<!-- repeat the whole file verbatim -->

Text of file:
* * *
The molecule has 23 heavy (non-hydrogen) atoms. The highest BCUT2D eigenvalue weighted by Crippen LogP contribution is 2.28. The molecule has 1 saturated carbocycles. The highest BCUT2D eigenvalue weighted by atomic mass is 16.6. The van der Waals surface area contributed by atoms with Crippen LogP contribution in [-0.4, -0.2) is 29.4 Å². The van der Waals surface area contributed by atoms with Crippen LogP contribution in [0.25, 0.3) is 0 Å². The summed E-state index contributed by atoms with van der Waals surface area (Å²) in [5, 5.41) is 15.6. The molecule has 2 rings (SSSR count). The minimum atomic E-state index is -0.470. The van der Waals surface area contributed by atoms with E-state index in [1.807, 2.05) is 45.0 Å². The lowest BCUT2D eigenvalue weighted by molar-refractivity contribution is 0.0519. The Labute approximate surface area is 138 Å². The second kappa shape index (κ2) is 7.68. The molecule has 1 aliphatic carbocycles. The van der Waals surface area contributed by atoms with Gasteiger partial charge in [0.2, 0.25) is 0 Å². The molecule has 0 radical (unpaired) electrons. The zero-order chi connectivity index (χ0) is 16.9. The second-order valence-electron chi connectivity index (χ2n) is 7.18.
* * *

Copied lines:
The molecule has 23 heavy (non-hydrogen) atoms. The highest BCUT2D eigenvalue weighted by Crippen LogP contribution is 2.28. The molecule has 1 saturated carbocycles. The highest BCUT2D eigenvalue weighted by atomic mass is 16.6. The van der Waals surface area contributed by atoms with Crippen LogP contribution in [-0.4, -0.2) is 29.4 Å². The van der Waals surface area contributed by atoms with Crippen LogP contribution in [0.25, 0.3) is 0 Å². The summed E-state index contributed by atoms with van der Waals surface area (Å²) in [5, 5.41) is 15.6. The molecule has 2 rings (SSSR count). The minimum atomic E-state index is -0.470. The van der Waals surface area contributed by atoms with E-state index in [1.807, 2.05) is 45.0 Å². The lowest BCUT2D eigenvalue weighted by molar-refractivity contribution is 0.0519. The Labute approximate surface area is 138 Å². The second kappa shape index (κ2) is 7.68. The molecule has 1 aliphatic carbocycles. The van der Waals surface area contributed by atoms with Gasteiger partial charge in [0.2, 0.25) is 0 Å². The molecule has 0 radical (unpaired) electrons. The zero-order chi connectivity index (χ0) is 16.9. The second-order valence-electron chi connectivity index (χ2n) is 7.18.